The central characters in Vincent Diamond’s stories are all men who are often attracted to each other despite cultural differences and emotional baggage. These are men with intense jobs as undercover cops, animal handlers, jockeys or firefighters. Some are honest employees of unethical bosses. Sexual attraction is an unexpected spark that complicates their lives, but it also gives them joy and hope.
In a clear, unadorned style, Diamond describes a world in which men are often pitted against other men, but the desire that can lead to understanding and even love is a saving grace. Several of these stories show lonely, wounded men responding almost against their wills to other men who are equally complicated.
In “A Cold Night’s Sleep,” Sandy is an ex-cop who lives alone as a Florida park ranger and draws pictures of wild birds. A stranger arrives at his door during a storm that has knocked out the electricity. Sandy offers him shelter for the night and a hot shower. The stranger accepts:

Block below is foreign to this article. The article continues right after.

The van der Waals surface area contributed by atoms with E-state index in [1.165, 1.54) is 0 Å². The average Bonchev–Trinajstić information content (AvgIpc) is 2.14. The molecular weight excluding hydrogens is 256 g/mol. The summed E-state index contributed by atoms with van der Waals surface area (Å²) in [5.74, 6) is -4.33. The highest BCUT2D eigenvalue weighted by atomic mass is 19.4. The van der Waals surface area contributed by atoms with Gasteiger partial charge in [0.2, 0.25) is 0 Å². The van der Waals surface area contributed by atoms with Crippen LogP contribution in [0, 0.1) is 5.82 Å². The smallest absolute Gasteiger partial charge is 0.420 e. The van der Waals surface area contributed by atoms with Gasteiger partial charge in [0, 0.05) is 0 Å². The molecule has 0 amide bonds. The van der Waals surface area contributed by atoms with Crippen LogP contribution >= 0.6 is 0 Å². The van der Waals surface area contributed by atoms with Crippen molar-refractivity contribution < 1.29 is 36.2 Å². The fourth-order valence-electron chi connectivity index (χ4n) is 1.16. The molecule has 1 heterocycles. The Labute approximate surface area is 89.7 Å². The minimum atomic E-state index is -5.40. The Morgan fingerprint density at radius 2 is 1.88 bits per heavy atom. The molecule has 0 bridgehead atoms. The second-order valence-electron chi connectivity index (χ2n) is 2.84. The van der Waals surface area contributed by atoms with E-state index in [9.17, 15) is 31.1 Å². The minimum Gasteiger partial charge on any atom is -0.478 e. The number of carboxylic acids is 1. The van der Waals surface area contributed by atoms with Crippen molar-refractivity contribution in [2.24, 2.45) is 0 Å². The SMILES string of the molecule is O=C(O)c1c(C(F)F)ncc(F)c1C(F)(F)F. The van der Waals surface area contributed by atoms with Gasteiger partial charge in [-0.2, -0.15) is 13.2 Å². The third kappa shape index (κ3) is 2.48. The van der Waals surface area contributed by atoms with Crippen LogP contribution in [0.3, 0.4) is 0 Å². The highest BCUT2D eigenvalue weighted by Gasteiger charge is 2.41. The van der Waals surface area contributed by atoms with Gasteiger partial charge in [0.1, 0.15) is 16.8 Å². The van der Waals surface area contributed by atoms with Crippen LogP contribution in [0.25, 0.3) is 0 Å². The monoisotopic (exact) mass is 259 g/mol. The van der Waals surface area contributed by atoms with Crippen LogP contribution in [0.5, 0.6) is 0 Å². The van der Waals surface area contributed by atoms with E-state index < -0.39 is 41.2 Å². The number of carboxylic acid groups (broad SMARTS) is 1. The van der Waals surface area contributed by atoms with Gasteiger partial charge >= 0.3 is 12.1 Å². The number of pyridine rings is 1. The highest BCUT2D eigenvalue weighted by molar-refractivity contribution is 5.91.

“Thanks, man, I am fuckin’ freezing.” Tanner tugged off his wet clothing with the casual aplomb of a man used to locker rooms and barracks.
The sight of Tanner grasped Sandy by the throat, as if it were a beast. He stepped back into the shadows for a moment, his gaze moving over Tanner’s body, fine as a sculpture in a museum.
The two men have every reason to distrust each other, but they both need sexual relief and they are both attracted to each other. They enjoy what they each believe to be a one-night stand, but in the morning, they find that they can’t go their separate ways and simply forget each other.